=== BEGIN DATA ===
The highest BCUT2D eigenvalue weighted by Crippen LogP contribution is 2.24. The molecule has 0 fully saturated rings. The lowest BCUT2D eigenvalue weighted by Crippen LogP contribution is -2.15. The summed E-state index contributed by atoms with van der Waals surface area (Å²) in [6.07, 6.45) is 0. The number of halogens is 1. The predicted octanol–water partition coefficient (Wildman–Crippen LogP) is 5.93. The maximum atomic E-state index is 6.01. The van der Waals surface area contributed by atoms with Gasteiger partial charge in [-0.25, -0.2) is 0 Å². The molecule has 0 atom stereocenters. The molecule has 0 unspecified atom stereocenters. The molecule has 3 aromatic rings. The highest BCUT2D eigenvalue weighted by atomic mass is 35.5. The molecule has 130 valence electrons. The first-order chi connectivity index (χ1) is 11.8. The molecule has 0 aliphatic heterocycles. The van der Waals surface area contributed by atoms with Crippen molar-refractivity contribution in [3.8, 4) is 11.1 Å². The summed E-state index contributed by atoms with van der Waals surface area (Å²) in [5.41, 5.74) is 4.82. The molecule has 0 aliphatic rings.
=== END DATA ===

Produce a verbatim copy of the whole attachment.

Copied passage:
The highest BCUT2D eigenvalue weighted by Crippen LogP contribution is 2.24. The molecule has 0 fully saturated rings. The lowest BCUT2D eigenvalue weighted by Crippen LogP contribution is -2.15. The summed E-state index contributed by atoms with van der Waals surface area (Å²) in [6.07, 6.45) is 0. The number of halogens is 1. The predicted octanol–water partition coefficient (Wildman–Crippen LogP) is 5.93. The maximum atomic E-state index is 6.01. The van der Waals surface area contributed by atoms with Gasteiger partial charge in [-0.25, -0.2) is 0 Å². The molecule has 0 atom stereocenters. The molecule has 0 unspecified atom stereocenters. The molecule has 3 aromatic rings. The highest BCUT2D eigenvalue weighted by atomic mass is 35.5. The molecule has 130 valence electrons. The first-order chi connectivity index (χ1) is 11.8. The molecule has 0 aliphatic heterocycles. The van der Waals surface area contributed by atoms with Crippen molar-refractivity contribution in [3.8, 4) is 11.1 Å². The summed E-state index contributed by atoms with van der Waals surface area (Å²) in [5.41, 5.74) is 4.82. The molecule has 0 aliphatic rings.